Leonardo’s helicopter division admits the certification timeline for its AW609 civil tiltrotor has slipped slightly as a result of last October's fatal crash involving the second flight-test prototype. However it intends to return the aircraft to flight "in a matter of weeks" and will operate it both airplane and helicopter modes.
Speaking to FlightGlobal at the Farnborough air show, divisional chief Daniele Romiti said “the programme is moving on”.
Two flight-test articles remain following the loss of the second prototype (N609AG) on 30 October 2015; PT1 in the USA and PT3 in Italy.
However, with the test fleet grounded by the company in the wake of the crash, the certification target has now slipped, says Romiti.
US Federal Aviation Administration approval is now likely to take place in early 2018, rather than 2017 as previously indicated. “It is floating on the date due to the situation we had to recover,” he says.
Romiti says PT1, the oldest surviving example, will fly first “in a matter of weeks” while PT3 “is likely to be later” because some pre-flight testing still needs to be performed, albeit that a proportion of ground tests have already been carried out.
The pair will later swap locations, with PT1 due to head to Italy “around September or October”, while its sister ship travels the other way to prepare for winter icing tests. They will be augmented by fourth AW609 which will arrive in “mid-2017”.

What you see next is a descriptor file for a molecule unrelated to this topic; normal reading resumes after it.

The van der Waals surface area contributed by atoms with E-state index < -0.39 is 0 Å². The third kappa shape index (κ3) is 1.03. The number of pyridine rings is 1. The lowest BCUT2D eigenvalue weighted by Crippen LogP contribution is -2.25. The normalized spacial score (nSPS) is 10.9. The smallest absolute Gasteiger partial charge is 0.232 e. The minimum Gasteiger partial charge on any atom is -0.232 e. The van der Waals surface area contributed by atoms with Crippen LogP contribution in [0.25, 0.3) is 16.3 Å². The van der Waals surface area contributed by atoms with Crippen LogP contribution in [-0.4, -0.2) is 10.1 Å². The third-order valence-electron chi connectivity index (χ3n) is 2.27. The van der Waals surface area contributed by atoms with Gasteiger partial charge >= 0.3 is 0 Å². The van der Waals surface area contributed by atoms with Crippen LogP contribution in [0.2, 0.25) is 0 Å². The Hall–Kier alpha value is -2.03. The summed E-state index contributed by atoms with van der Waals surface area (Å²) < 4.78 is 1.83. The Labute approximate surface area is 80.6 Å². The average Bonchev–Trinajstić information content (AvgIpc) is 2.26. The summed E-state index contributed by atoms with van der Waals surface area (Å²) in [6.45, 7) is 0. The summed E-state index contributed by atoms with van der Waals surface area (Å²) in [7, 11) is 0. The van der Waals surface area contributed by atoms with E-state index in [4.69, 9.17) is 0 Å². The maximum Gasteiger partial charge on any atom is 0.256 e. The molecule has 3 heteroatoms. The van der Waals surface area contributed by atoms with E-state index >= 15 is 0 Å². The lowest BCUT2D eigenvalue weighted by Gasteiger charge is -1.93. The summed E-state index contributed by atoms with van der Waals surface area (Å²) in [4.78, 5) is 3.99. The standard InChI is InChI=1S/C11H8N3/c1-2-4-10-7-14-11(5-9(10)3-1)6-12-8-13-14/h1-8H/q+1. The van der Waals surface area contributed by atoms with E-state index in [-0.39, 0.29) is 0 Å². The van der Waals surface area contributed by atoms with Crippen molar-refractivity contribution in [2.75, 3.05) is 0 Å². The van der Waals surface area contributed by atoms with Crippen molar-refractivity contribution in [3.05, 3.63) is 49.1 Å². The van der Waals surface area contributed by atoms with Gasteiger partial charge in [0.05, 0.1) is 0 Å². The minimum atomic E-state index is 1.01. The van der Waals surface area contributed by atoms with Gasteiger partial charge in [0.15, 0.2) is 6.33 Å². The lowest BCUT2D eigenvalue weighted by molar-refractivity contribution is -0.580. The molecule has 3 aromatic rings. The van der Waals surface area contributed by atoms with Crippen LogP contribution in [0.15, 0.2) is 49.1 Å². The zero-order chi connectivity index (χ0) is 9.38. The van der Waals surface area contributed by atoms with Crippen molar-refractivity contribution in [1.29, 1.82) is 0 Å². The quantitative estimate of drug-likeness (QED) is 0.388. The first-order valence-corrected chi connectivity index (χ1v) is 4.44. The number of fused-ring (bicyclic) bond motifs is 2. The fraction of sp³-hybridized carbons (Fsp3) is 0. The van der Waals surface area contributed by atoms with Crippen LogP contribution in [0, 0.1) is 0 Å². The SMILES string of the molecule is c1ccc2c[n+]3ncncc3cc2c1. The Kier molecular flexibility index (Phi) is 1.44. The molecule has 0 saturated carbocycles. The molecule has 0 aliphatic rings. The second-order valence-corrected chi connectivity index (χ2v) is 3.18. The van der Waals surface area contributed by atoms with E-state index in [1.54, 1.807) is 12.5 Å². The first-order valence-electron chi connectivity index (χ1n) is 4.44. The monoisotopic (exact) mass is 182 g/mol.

Leonardo was waiting for the findings of an accident investigation by Italy’s ANSV agency to be released prior to resuming flight. And the situation was further complicated by the early May impounding of PT3 by a magistrate from Vercelli probing the accident.
An interim report published by the ANSV on 23 June appeared to lay the blame for the crash on a poor understanding of the tiltrotor’s handling qualities during high-speed flight and flawed control logic in the flight computers.
But following its publication, the impounded test vehicle was released.
However, Romiti notes that the crash followed a test “beyond the speed limit of the aircraft, which was asked for by the authorities” as part of a new certification standard, specifically for tiltrotors.
“The predictability at certain conditions was leading to that situation. It was a combination of factors, it was not about a single element failing.”
The accident took place during airplane mode and Leonardo confirms that as soon as the AW609 resumes flying, it will operate in both airplane and helicopter modes.